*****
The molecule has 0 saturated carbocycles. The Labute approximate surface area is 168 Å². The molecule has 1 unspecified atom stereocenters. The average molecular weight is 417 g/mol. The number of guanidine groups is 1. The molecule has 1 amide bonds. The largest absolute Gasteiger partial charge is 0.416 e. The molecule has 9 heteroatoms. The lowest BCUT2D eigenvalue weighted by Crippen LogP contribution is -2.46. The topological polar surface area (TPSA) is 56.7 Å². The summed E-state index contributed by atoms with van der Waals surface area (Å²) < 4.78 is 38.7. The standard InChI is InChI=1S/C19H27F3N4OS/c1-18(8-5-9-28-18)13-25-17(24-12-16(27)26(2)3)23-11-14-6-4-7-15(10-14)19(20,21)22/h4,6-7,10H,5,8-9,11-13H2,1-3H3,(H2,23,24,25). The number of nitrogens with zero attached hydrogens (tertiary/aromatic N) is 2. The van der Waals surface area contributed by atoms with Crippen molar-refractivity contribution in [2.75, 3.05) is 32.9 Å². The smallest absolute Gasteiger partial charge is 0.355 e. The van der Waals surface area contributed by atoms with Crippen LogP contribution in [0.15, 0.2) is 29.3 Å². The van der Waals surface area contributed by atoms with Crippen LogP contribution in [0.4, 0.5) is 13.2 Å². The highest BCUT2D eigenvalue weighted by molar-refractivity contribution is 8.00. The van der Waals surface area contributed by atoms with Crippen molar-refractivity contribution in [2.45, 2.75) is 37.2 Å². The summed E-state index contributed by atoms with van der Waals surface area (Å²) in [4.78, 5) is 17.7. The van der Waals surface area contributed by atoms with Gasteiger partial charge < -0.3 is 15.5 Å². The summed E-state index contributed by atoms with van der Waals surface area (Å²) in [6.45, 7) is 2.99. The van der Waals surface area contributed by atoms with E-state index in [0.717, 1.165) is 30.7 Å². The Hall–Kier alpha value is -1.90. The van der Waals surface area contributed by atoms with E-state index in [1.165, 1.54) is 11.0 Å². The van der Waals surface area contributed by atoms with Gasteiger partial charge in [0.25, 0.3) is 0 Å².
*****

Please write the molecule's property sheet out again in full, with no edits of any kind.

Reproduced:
The molecule has 0 saturated carbocycles. The Labute approximate surface area is 168 Å². The molecule has 1 unspecified atom stereocenters. The average molecular weight is 417 g/mol. The number of guanidine groups is 1. The molecule has 1 amide bonds. The largest absolute Gasteiger partial charge is 0.416 e. The molecule has 9 heteroatoms. The lowest BCUT2D eigenvalue weighted by Crippen LogP contribution is -2.46. The topological polar surface area (TPSA) is 56.7 Å². The summed E-state index contributed by atoms with van der Waals surface area (Å²) < 4.78 is 38.7. The standard InChI is InChI=1S/C19H27F3N4OS/c1-18(8-5-9-28-18)13-25-17(24-12-16(27)26(2)3)23-11-14-6-4-7-15(10-14)19(20,21)22/h4,6-7,10H,5,8-9,11-13H2,1-3H3,(H2,23,24,25). The number of nitrogens with zero attached hydrogens (tertiary/aromatic N) is 2. The van der Waals surface area contributed by atoms with Crippen molar-refractivity contribution in [2.75, 3.05) is 32.9 Å². The smallest absolute Gasteiger partial charge is 0.355 e. The van der Waals surface area contributed by atoms with Crippen LogP contribution in [0.15, 0.2) is 29.3 Å². The van der Waals surface area contributed by atoms with Crippen LogP contribution in [0.4, 0.5) is 13.2 Å². The highest BCUT2D eigenvalue weighted by molar-refractivity contribution is 8.00. The van der Waals surface area contributed by atoms with Crippen molar-refractivity contribution in [2.45, 2.75) is 37.2 Å². The summed E-state index contributed by atoms with van der Waals surface area (Å²) in [4.78, 5) is 17.7. The van der Waals surface area contributed by atoms with Gasteiger partial charge < -0.3 is 15.5 Å². The summed E-state index contributed by atoms with van der Waals surface area (Å²) in [6.45, 7) is 2.99. The van der Waals surface area contributed by atoms with E-state index in [0.717, 1.165) is 30.7 Å². The Hall–Kier alpha value is -1.90. The van der Waals surface area contributed by atoms with E-state index in [1.165, 1.54) is 11.0 Å². The van der Waals surface area contributed by atoms with Gasteiger partial charge in [0.25, 0.3) is 0 Å².